BioShock 2 had you playing a lumbering Big Daddy in search of the Little Sister you were meant to protect. Minerva’s Den is a separate story for the same game: you play a different Big Daddy with a different goal. You’re looking for The Thinker, a punchcard-driven artificial intelligence developed to run Rapture’s automated systems.
That means you start from scratch, in terms of weapons and abilities, but they come fast enough for you to quickly tool up for the play style you like. The additions to the combat formula are all worthwhile, but don’t change it dramatically. That means it’s still creative and fun, but doesn’t feel refreshingly new.
There’s a Gravity Well plasmid that sucks enemies into a singularity and spits them back out – entertaining, but a pretty slow way of dealing with the least dangerous enemies. And the new Ion Laser weapon is a very straightforward damage-dealer, as is the new Big Daddy type that uses it.
The most enjoyable novelties are the new security bots: firing rockets, lasers and electricity. When hacked to follow you around, the electricity one is a hilarious and handy companion, repeatedly shocking your enemies so you can take your time with their fate.
Minerva’s Den takes around five hours to play, and the story is intriguing and substantial. It’s also focused: there’s almost no peripheral backstory lying around, every audio diary you find is a piece of the puzzle.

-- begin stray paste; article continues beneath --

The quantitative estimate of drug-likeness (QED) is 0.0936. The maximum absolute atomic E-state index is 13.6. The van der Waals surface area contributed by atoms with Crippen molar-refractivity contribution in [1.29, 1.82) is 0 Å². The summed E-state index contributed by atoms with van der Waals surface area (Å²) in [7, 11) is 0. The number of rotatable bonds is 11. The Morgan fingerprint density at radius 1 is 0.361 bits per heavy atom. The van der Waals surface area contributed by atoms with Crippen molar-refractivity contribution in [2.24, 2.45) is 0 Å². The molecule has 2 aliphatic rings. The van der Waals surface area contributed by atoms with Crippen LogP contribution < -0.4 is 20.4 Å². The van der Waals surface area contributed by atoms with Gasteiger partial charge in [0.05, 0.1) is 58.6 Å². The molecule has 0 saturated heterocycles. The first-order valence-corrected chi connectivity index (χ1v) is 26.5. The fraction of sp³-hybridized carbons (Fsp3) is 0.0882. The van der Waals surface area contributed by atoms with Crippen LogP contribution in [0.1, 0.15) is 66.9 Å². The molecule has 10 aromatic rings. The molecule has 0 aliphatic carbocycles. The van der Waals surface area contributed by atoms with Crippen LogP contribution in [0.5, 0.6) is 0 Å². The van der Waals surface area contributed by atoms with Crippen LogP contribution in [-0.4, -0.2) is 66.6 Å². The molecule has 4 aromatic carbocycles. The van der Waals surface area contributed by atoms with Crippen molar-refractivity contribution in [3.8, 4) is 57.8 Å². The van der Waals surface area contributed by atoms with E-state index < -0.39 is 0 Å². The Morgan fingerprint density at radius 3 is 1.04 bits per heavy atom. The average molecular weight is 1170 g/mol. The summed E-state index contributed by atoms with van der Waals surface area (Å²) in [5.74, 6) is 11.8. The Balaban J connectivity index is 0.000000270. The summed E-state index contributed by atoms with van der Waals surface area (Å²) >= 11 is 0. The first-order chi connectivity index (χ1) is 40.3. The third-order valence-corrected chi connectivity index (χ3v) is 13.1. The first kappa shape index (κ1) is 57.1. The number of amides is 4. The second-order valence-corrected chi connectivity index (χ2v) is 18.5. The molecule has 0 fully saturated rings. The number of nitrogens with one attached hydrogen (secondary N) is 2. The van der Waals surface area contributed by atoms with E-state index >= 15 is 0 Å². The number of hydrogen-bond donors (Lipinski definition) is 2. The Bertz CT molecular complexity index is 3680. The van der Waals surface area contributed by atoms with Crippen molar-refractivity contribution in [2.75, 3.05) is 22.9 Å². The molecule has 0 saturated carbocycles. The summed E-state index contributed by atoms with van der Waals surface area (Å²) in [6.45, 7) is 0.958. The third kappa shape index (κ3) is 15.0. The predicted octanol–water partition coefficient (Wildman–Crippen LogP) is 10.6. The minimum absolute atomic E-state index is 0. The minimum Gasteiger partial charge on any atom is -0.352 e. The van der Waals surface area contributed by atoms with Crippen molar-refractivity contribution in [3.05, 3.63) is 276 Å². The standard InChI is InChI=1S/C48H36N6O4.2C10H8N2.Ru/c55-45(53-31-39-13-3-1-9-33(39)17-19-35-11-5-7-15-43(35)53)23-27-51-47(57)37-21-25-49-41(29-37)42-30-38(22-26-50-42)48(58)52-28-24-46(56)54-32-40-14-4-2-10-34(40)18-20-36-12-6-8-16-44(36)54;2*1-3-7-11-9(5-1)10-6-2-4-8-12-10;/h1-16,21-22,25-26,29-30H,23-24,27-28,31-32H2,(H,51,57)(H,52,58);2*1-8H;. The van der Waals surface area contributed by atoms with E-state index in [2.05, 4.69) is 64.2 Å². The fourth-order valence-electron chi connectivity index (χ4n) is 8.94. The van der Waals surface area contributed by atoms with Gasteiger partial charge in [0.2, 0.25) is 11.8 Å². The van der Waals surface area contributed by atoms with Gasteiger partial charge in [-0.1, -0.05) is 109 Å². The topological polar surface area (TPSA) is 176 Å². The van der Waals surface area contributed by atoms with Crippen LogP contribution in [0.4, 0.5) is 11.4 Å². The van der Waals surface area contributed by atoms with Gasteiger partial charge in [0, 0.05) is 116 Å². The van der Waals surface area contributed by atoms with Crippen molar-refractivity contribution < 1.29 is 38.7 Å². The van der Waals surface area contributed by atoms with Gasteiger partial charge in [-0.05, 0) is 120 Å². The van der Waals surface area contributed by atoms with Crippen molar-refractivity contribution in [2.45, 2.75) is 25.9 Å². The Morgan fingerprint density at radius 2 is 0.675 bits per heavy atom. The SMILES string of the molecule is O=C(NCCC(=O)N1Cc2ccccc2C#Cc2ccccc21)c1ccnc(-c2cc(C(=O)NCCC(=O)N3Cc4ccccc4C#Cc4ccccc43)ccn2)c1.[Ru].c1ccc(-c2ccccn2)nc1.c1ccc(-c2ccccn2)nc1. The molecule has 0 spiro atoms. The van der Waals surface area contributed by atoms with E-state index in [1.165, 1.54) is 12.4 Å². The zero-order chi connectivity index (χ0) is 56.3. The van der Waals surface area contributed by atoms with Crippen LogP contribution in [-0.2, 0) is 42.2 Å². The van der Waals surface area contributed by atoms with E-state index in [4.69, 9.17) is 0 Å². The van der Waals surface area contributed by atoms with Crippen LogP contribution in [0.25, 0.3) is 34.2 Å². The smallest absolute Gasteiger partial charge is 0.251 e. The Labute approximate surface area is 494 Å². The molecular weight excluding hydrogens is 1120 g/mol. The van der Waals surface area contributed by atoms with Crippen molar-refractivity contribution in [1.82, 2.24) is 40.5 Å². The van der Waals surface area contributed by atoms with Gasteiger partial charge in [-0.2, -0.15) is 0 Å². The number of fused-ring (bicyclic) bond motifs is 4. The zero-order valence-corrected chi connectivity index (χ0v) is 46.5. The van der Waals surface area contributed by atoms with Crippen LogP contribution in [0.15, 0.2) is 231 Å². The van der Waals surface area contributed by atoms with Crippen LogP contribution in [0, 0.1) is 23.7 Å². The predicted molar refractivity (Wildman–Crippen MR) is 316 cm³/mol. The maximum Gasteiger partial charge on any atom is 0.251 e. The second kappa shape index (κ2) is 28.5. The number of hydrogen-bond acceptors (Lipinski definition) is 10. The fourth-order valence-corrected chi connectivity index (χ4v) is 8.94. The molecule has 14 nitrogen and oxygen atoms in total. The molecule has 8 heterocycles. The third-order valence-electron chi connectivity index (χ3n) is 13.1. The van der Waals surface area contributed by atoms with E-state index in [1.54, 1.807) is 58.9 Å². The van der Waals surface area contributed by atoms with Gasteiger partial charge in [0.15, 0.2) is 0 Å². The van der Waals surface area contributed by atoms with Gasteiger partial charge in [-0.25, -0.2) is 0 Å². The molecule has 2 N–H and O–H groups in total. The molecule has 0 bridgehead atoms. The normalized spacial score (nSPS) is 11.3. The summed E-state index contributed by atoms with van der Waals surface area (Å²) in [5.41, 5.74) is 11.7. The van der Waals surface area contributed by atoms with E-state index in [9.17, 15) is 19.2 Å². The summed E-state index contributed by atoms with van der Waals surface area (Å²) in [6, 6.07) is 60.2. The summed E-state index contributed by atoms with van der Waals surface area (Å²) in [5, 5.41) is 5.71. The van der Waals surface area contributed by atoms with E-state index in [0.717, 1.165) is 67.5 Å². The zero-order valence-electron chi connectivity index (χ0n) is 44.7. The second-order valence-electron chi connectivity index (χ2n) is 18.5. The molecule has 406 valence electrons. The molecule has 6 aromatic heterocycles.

Accordingly, it asks you to do more exploring than the main BioShock games. Most areas are large hubs with no clearly marked goals, riddled with Adam, Tonics and Plasmids to upgrade your abilities.
For the most part that’s great, but you’ll occasionally hit a dead end and be unsure how far you’re supposed to backtrack, or what you’re looking for. And if you miss a major audio diary, the plot makes less sense.
Not that it makes perfect sense even if you don’t, of course – it involves powerful ideas, but operates under the same magical logic by which a secret city on the ocean bed is a viable thing. The main thrust of the plot requires a credulity leap of that kind, which is a shame, but it doesn’t prevent the game being engrossing.
As with both BioShock games, the antagonist isn’t nearly as convincing or interesting as the conflicted characters along the way, and his taunting wears thin. But Minerva’s Den is more consistently engaging than BioShock 2, because the meat of the story isn’t diluted by a lot of empty philosophy. The sting in its tail isn’t quite as potent as either of its predecessors, but it’s a satisfying ending once you make sense of it.
One warning: you need to buy the DLC through Games for Windows Live, even if you didn’t get BioShock 2 from there. Once it’s downloaded, run BioShock 2 normally and find it under Extras.